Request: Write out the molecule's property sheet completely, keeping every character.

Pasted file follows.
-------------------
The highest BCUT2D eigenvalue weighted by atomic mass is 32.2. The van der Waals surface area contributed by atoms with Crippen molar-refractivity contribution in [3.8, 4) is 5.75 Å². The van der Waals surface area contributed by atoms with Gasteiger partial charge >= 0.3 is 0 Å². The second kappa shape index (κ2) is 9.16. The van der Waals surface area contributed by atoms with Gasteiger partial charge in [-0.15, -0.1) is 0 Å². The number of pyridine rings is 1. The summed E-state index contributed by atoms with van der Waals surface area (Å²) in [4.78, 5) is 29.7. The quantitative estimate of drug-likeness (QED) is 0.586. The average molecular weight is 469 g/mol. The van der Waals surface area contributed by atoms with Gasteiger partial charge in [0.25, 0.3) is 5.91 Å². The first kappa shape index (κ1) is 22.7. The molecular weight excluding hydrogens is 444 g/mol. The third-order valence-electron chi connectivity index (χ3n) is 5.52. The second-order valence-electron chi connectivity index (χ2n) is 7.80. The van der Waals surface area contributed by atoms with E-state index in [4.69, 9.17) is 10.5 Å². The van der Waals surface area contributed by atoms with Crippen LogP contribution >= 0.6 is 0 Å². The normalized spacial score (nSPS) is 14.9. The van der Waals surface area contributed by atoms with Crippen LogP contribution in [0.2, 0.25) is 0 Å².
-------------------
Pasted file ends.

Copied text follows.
The highest BCUT2D eigenvalue weighted by atomic mass is 32.2. The van der Waals surface area contributed by atoms with Crippen molar-refractivity contribution in [3.8, 4) is 5.75 Å². The van der Waals surface area contributed by atoms with Gasteiger partial charge >= 0.3 is 0 Å². The second kappa shape index (κ2) is 9.16. The van der Waals surface area contributed by atoms with Gasteiger partial charge in [-0.15, -0.1) is 0 Å². The number of pyridine rings is 1. The summed E-state index contributed by atoms with van der Waals surface area (Å²) in [4.78, 5) is 29.7. The quantitative estimate of drug-likeness (QED) is 0.586. The average molecular weight is 469 g/mol. The van der Waals surface area contributed by atoms with Gasteiger partial charge in [0.25, 0.3) is 5.91 Å². The first kappa shape index (κ1) is 22.7. The molecular weight excluding hydrogens is 444 g/mol. The third-order valence-electron chi connectivity index (χ3n) is 5.52. The second-order valence-electron chi connectivity index (χ2n) is 7.80. The van der Waals surface area contributed by atoms with E-state index in [4.69, 9.17) is 10.5 Å². The van der Waals surface area contributed by atoms with Crippen LogP contribution >= 0.6 is 0 Å². The normalized spacial score (nSPS) is 14.9. The van der Waals surface area contributed by atoms with Crippen LogP contribution in [0.2, 0.25) is 0 Å².